One important thing is that our EDC device is a SysBusDevice thanks to its TypeInfo (.parent = TYPE_SYS_BUS_DEVICE). We will be able to take benefit of the SysBus API.

Instantiating our device

Back to the machine initialization code:

cpiom_t* cpiom_init_mcs(MachineState *mcs)
{
...
    cpiom_init_dev(cpiom);
}

static void cpiom_init_dev(cpiom_t *cpiom)
{
...
    create_edc(cpiom);
....
}

static void create_edc(cpiom_t *cpiom)
{
    cpiom->edc = sysbus_create_varargs(
        "cpiom-edc", CPIOM_MMAP_EDC_REG,
        qdev_get_gpio_in_named(cpiom->intc, "ITN", INT_N_IT_EDC_ERR),
        NULL);

    cpiom_edc_state_t *s = CPIOM_EDC(cpiom->edc);
    memory_region_add_subregion(cpiom->config, 0xc, &s->reg2);
}

We have a specific EDC device init function that does complex things. In short, it will :

The last memory region reg2 is attached as a subregion to the CPIOM board cpiom->config memory region. This is a CPIOM specific area where several device configuration registers are located. Some of our EDC device registers are thus mapped at offset 0xc into this region. The config region itself is an IO memory subregion of the system memory. You can segment and overlap already existing memory regions with new subregions.

Creating system bus devices

From the very low level, device creation is done through qdev_create() and qdev_init_nofail(). See the documentation at qdev-core.h. They essentialy find the correct device TypeInfo and instantiate the DeviceClass accordingly, leading to the execution of our cpiom_edc_class_init/cpiom_edc_init functions.

Thesysbus_create_varargs function is a wrapper around the qdev_xxx() functions plus automatic IO mappings and IRQ registration:

DeviceState *sysbus_create_varargs(const char *name, hwaddr addr, ...)
{
    DeviceState *dev;
    SysBusDevice *s;
    va_list va;
    qemu_irq irq;
    int n;

    dev = qdev_create(NULL, name);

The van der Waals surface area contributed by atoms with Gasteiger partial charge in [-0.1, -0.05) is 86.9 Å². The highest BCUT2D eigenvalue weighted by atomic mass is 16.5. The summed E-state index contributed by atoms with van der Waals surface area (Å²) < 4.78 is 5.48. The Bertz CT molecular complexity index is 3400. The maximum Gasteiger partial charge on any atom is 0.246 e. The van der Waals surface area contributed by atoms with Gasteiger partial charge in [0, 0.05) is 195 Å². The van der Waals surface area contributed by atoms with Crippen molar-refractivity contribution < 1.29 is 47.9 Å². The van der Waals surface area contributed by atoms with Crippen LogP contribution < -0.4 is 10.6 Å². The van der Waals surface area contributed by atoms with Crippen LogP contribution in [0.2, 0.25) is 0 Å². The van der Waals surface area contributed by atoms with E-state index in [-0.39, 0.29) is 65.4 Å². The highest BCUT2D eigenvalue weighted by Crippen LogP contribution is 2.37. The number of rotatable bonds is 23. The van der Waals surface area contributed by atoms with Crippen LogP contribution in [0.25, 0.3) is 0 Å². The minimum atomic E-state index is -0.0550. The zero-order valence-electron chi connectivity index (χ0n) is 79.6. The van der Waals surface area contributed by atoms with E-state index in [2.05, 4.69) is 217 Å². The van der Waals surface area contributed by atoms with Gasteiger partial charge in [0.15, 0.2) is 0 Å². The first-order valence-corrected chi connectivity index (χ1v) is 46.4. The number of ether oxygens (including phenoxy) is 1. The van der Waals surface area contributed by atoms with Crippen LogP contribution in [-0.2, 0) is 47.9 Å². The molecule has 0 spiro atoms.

s = SYS_BUS_DEVICE(dev);
    qdev_init_nofail(dev);
    if (addr != (hwaddr)-1) {
        sysbus_mmio_map(s, 0, addr);
    }
    va_start(va, addr);
    n = 0;
    while (1) {
        irq = va_arg(va, qemu_irq);
        if (!irq) {
            break;
        }
        sysbus_connect_irq(s, n, irq);
        n++;
    }
    va_end(va);
    return dev;
}

Mapping device IO memory region

The addr argument of sysbus_create_varargs is the IO memory region address CPIOM_MMAP_EDC_REG allocated in cpiom_edc_init. Remember we didn’t directly attached it as a subregion to the system memory region, but rather did:

static void cpiom_edc_init(Object *obj)
{
...
    memory_region_init_io(&s->reg1, obj, &edc_reg1_ops, ...);
    sysbus_init_mmio(d, &s->reg1);
...
}

Every SysBusDevice object has an internal mmio array of QDEV_MAX_MMIO entries. The sysbus_init_mmio() function will install such an entry. And then sysbus_create_varargs function will call sysbus_mmio_map() which will internally register the given memory region as a subregion of system memory.

Connecting IRQ lines

The remaining arguments of the function are variable length, NULL terminated, qemu_irq. We will learn more about IRQ in the post on interrupt controller. Just assume for now that a qemu_irq is a GPIO whose out part is connected to the in part of another GPIO.

And this is exactly the case for our EDC device. First during EDC device init:

static void cpiom_edc_init(Object *obj)
{
...
    sysbus_init_irq(d, &s->irq);
...
}

The sysbus_init_irq() function will register the out part of our EDC irq object. Next, during EDC device creation (create_edc()) the argument given to sysbus_create_varargs is:

qdev_get_gpio_in_named(cpiom->intc, "ITN", INT_N_IT_EDC_ERR)

Which in short is the in part of the qemu_irq number INT_N_IT_EDC_ERR that belongs to the cpiom->intc device, which happens to be an interrupt controller (a special device with a lot of irq lines as you may guess).

The sysbus_create_varargs function will sysbus_connect_irq() this irq with our EDC device qemu_irq out part. The GPIO connection code looks like :

qdev_connect_gpio_out_named( DEVICE(dev),
                             SYSBUS_DEVICE_GPIO_IRQ,
			     0,
                             qdev_get_gpio_in_named(cpiom->intc, "ITN", INT_N_IT_EDC_ERR)
			   );

Logically, when our device wants to raise an IRQ, it will qemu_set_irq(irq,1) its own qemu_irq object so that the connected qemu_irq will receive the signal.

Building the device

Do not forget to fix /hw/cpiom/Makefile.objs to add our device object file edc.o to be built.